By W.H. Gibson –Material flow analysis is commonly required in mining methods were the rock has to move from its initial position to the extraction point, commonly known as gravity flow. This happens in mining methods such as sublevel caving, panel caving, block caving. During this process the ore is diluted with waste from the walls of the cave column or waste sitting on top of the ore. It is essential for the mining design to assess the degree of dilution for different draw strategies to minimise the waste extraction and optimise the ore recovery. Stochastic methods have proved to be a good alternative for this type of assessment and might also be interesting for for the description of the movement of materials in (big) silos.
(From the archive of ”bulk solids handling“, article published in Vol. 36 (2016) No. 2/3 , ©2016 bulk-online.com)
Rules and probabilities are the bases of stochastic methods for describing phenomena, they do not have a foundation on a physical principle that “forces” the math to produce the right results (for example the Finite Element Method minimising potential energy to derive the equations used to solve the problem). Stochastic models for gravity flow use just conservation of mass.
Despite the weak formulation, stochastic methods can be very powerful tools to solve material flow problems, and some of the merits, limitations and pitfalls of these methods are explored in this paper.
2. Description of the program MFlow
Stochastic methods are modelling tools for estimating outcomes by allowing for random variations in one or more inputs over time. When material is removed from a drawpoint, a void is created that is filled with material from above the void. The exact source of that material is unknown; therefore a random location is assigned.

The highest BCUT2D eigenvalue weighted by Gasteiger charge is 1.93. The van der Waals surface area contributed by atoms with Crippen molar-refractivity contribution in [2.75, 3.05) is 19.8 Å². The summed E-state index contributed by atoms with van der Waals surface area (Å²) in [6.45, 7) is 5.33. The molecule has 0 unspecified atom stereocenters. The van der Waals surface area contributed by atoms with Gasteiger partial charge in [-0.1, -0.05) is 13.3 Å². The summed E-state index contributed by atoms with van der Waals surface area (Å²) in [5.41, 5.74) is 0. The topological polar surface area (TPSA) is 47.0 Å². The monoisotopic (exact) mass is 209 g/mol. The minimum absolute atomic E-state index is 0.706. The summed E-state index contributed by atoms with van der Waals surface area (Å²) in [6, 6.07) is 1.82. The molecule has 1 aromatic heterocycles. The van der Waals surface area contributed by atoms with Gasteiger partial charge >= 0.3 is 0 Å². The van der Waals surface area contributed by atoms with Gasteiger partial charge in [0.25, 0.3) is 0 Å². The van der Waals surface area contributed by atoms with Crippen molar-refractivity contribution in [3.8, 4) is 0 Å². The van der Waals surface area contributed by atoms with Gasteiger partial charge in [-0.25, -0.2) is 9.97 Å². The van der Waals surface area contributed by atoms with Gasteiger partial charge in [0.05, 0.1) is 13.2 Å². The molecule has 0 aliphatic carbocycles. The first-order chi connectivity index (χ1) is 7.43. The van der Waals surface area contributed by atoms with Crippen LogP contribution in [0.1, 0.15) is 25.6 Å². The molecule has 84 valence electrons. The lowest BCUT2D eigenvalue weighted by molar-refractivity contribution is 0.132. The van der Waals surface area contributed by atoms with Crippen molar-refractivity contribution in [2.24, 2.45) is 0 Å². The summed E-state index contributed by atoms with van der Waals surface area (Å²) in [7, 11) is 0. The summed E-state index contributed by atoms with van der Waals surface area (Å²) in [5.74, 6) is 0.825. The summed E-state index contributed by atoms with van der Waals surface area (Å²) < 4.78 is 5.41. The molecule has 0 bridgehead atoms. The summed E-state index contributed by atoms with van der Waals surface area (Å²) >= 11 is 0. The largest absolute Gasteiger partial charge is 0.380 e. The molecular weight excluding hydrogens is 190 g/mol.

Fig. 1 shows a plan view of a grid describing this concept. When part of the material is removed from a cell below the centre of the grid, the void is filled from any of the nine cells above, as shown on Fig. 1. This process is random, making stochastic models ideal for this type of problem solving. In this particular case, a probability is assigned to each cell indicating the chances that the void will be filled with material from the cell immediately above (60%) or any of the surrounding cells (8% chance cells with adjacent sides and 2% for cells with adjacent corners; percentages given as an example only).
The grid shown in Fig. 1 does not match the axisymmetric nature of the problem; a better grid is shown in Fig. 2. This type of grid is better for analysing material flow because the grid can model naturally an axisymmetric problem. The disadvantage of this type of grid is the shape of the cells, which complicates the calculation.
Fig. 3 shows a grid that combine the simple geometry of cubes and the circular location of hexagonal prisms. MFlow uses this configuration of cells. p represents the probability that material will be transferred from the cell above. (1-p)/6 is the probability that one of the cells around the central cell can transfer material to the void below.
3. Pascal “Cone” and Correlation between Probabilities and
The Pascal triangle can be used to understand how probabilities can be used to assess material flow in 2D. The concept is extended to a 3D (Pascal Cone) to model the gravity flow in three dimensions.
3.1 Model in 2 Dimensions
The Pascal triangle can be used to assess the probability that a drunken man can reach home (depicted by the shaded box in Fig. 4), starting in a particular street and walking randomly (Harr 1987). At every corner, there is a 50% chance that the man will turn either left or right. From Fig. 5, it is possible to see the probability of reaching home is 5/16.
In general, the probability of reaching corner r at street n can be calculated as follows: